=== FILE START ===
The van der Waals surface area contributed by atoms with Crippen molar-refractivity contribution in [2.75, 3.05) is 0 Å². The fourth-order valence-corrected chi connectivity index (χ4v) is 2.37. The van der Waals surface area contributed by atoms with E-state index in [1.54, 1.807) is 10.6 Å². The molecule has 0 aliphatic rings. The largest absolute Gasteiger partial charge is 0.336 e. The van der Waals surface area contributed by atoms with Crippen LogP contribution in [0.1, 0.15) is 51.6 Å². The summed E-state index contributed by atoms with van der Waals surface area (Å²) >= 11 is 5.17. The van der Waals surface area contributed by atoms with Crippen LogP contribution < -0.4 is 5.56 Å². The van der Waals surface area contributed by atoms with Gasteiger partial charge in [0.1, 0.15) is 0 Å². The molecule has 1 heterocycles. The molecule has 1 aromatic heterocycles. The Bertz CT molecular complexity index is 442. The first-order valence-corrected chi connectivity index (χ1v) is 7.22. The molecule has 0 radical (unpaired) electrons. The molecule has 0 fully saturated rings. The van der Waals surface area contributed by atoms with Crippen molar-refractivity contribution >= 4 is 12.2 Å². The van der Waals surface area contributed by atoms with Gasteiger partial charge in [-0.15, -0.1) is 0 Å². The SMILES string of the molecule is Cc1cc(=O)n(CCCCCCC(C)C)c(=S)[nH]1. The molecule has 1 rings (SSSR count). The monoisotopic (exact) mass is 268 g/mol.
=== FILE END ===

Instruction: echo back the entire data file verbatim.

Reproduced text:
The van der Waals surface area contributed by atoms with Crippen molar-refractivity contribution in [2.75, 3.05) is 0 Å². The fourth-order valence-corrected chi connectivity index (χ4v) is 2.37. The van der Waals surface area contributed by atoms with E-state index in [1.54, 1.807) is 10.6 Å². The molecule has 0 aliphatic rings. The largest absolute Gasteiger partial charge is 0.336 e. The van der Waals surface area contributed by atoms with Crippen LogP contribution in [0.1, 0.15) is 51.6 Å². The summed E-state index contributed by atoms with van der Waals surface area (Å²) >= 11 is 5.17. The van der Waals surface area contributed by atoms with Crippen LogP contribution < -0.4 is 5.56 Å². The van der Waals surface area contributed by atoms with Gasteiger partial charge in [0.1, 0.15) is 0 Å². The molecule has 1 heterocycles. The molecule has 1 aromatic heterocycles. The Bertz CT molecular complexity index is 442. The first-order valence-corrected chi connectivity index (χ1v) is 7.22. The molecule has 0 radical (unpaired) electrons. The molecule has 0 fully saturated rings. The van der Waals surface area contributed by atoms with Crippen molar-refractivity contribution >= 4 is 12.2 Å². The van der Waals surface area contributed by atoms with Gasteiger partial charge in [-0.15, -0.1) is 0 Å². The SMILES string of the molecule is Cc1cc(=O)n(CCCCCCC(C)C)c(=S)[nH]1. The molecule has 1 rings (SSSR count). The monoisotopic (exact) mass is 268 g/mol.